Thursday PM update:
Some great reports coming in from the Cottonwoods today where skiers were saying the 5-7″ that fell last night skied a lot deeper. Good to hear that a disappointing storm yielded at least halfway decent results.
Saturday system is still looking good. All models show at least decent snow in the Wasatch with a couple models suggesting significant snow. NWS has hoisted Winter Storm Watches for the Wasatch Range as well as most valley locations. They are forecasting 10-20″ (in the mountains) with more in places… my conservative estimate from this morning was 7-14″ with more in places. You’ll forgive me for being cautious of over-forecasting this storm with our recent history, so for right now I’m sticking with the 7-14″. Tomorrow morning I’ll have a couple more model runs and might feel more comfortable bumping up those numbers. My biggest concern is that the front is moving through quickly on Saturday morning, which means we will be relying too much on orographics to reach our totals, and orographic lift is not always the most reliable ingredient in a snowstorm.
The next system for Tuesday is now looking a bit better too in both the Euro and the GFS… so while I don’t think it will be a large storm, light to moderate amounts could be possible if the current trends hold. We’ll have to wait and see on that one.
More in the AM . . . WSF
Light orographically enhanced snow showers continue this morning in areas favored by the northwest flow. Some of these areas, like the Cottonwoods, received between 5-7″. I have a feeling that 5-7″ might be at the base of the resorts with less at the top due to the lack of forcing we described yesterday morning. Due to the lack of forcing and weak orographic influence, Park City resorts saw little if any snow. The closer you were to the Cottonwoods, the better you fared. Brian Head, predictably, was the big winner with its closer proximity to the track of the Low through Arizona. They are reporting about a foot of new snow. Like we mentioned yesterday, the storm was a bust and I usually like to go into why, but I think you all know why this time–the Low tracked too far south.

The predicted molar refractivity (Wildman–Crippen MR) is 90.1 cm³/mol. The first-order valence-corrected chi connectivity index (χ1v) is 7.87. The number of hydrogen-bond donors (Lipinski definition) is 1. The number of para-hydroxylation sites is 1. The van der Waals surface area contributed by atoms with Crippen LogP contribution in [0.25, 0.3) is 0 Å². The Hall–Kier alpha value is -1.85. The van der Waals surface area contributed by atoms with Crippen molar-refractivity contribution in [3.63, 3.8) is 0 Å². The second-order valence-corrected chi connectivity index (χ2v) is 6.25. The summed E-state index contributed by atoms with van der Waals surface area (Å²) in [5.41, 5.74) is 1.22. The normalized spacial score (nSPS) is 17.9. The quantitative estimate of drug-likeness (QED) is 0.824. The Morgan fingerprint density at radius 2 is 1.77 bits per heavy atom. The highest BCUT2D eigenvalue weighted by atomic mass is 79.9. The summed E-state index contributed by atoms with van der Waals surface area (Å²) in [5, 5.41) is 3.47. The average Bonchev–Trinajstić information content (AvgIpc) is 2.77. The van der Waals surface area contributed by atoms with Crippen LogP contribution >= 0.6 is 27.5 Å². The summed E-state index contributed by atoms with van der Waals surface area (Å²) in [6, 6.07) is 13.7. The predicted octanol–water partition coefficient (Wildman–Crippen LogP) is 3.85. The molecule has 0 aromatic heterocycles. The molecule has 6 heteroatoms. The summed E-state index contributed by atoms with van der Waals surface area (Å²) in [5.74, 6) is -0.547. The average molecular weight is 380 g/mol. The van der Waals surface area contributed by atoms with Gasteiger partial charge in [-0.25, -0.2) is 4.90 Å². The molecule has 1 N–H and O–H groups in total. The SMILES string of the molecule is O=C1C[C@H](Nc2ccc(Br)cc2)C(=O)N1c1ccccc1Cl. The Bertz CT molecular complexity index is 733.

Looking ahead, today thru Friday night will feature cool temperatures and weak impulses which could fire up light orographic snow showers at times. Not expecting much if any accumulation. Saturday morning a strong cold front will bring brief heavy snow and wind to the area. The front will race through the area and should drop about 3-6″ of snow in the mountains. Then, behind the front, we will see an extended period of orographic snow showers again. Very moist and unstable airmass, so I think we should do pretty well, especially in areas that usually do well in these types of patterns. There is also the potential for lake effect snow. The lake surface temp has been gradually rising and the discrepancy in air and water temps, coupled with the unstable air, could cause lake enhancement or banding on Saturday night. This would add an additional 4-8″ on Saturday afternoon thru Sunday with more likely in the favored areas downwind of the GSL. That would put storm totals at 7-14″ in the Wasatch with locally more possible in places like the Cottonwoods. Sunday Funday! Here is the WRF forecasted snowfall map, notice the area of higher snowfall southeast of the GSL most likely due to lake enhancement:
Overall, the Saturday system is not quite as strong as we were hoping it would be a few days ago. On a similar note, the Euro now tries to force the Tuesday storm north of our area and build in high pressure. The GFS still gives us at least light snowfall on Tuesday but has been trending toward the Euro. When it rains it pours, or maybe I should say ‘when it rains it doesn’t snow’. I feel like nothing has been going our way for the last few days. What was looking like an extremely promising pattern, is now looking like a moderate storm sandwiched between two weak systems before high pressure regains control. The MJO raced through the “good phases” and is no longer looking to be in our favor for at least a few more weeks. There is an indication in the long-range models that the high pressure might be short-lived and storminess could return to the West for the second week of March, but at this point it’s too early to hang our hopes on that.
If you are looking for snowfall potential for the Tuesday system, it’s too early to tell really. The Euro solution would bring only a couple inches while the GFS might bring 4-8″… my guess is we’ll be somewhere in between with 3-6″ possible.
We are starting to get to that point where hydrological concerns will come into play if we don’t get some good snows in March and April. Two bad winters in a row can really take a toll on our water supply. Keep your fingers crossed for a stormy end to Winter and beginning of Spring.